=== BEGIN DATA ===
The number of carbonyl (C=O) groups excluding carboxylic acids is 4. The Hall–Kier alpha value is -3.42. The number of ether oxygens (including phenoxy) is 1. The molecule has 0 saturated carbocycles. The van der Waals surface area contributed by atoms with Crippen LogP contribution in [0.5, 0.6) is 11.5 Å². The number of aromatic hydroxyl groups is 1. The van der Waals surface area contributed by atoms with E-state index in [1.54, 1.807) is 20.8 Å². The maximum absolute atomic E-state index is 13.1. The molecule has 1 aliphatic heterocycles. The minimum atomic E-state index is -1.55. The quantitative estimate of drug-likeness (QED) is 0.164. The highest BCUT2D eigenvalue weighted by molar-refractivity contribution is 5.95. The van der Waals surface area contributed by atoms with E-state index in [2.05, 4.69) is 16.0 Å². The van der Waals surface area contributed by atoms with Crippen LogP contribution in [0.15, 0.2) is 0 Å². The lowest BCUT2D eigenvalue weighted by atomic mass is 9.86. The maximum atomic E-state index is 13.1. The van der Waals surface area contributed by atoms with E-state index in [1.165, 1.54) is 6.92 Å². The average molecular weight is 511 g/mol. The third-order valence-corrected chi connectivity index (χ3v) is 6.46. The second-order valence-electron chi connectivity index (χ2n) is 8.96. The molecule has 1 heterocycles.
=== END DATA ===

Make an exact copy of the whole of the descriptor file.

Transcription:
The number of carbonyl (C=O) groups excluding carboxylic acids is 4. The Hall–Kier alpha value is -3.42. The number of ether oxygens (including phenoxy) is 1. The molecule has 0 saturated carbocycles. The van der Waals surface area contributed by atoms with Crippen LogP contribution in [0.5, 0.6) is 11.5 Å². The number of aromatic hydroxyl groups is 1. The van der Waals surface area contributed by atoms with E-state index in [1.54, 1.807) is 20.8 Å². The maximum absolute atomic E-state index is 13.1. The molecule has 1 aliphatic heterocycles. The minimum atomic E-state index is -1.55. The quantitative estimate of drug-likeness (QED) is 0.164. The highest BCUT2D eigenvalue weighted by molar-refractivity contribution is 5.95. The van der Waals surface area contributed by atoms with E-state index in [2.05, 4.69) is 16.0 Å². The van der Waals surface area contributed by atoms with Crippen LogP contribution in [0.15, 0.2) is 0 Å². The lowest BCUT2D eigenvalue weighted by atomic mass is 9.86. The maximum atomic E-state index is 13.1. The van der Waals surface area contributed by atoms with E-state index in [1.165, 1.54) is 6.92 Å². The average molecular weight is 511 g/mol. The third-order valence-corrected chi connectivity index (χ3v) is 6.46. The second-order valence-electron chi connectivity index (χ2n) is 8.96. The molecule has 1 heterocycles.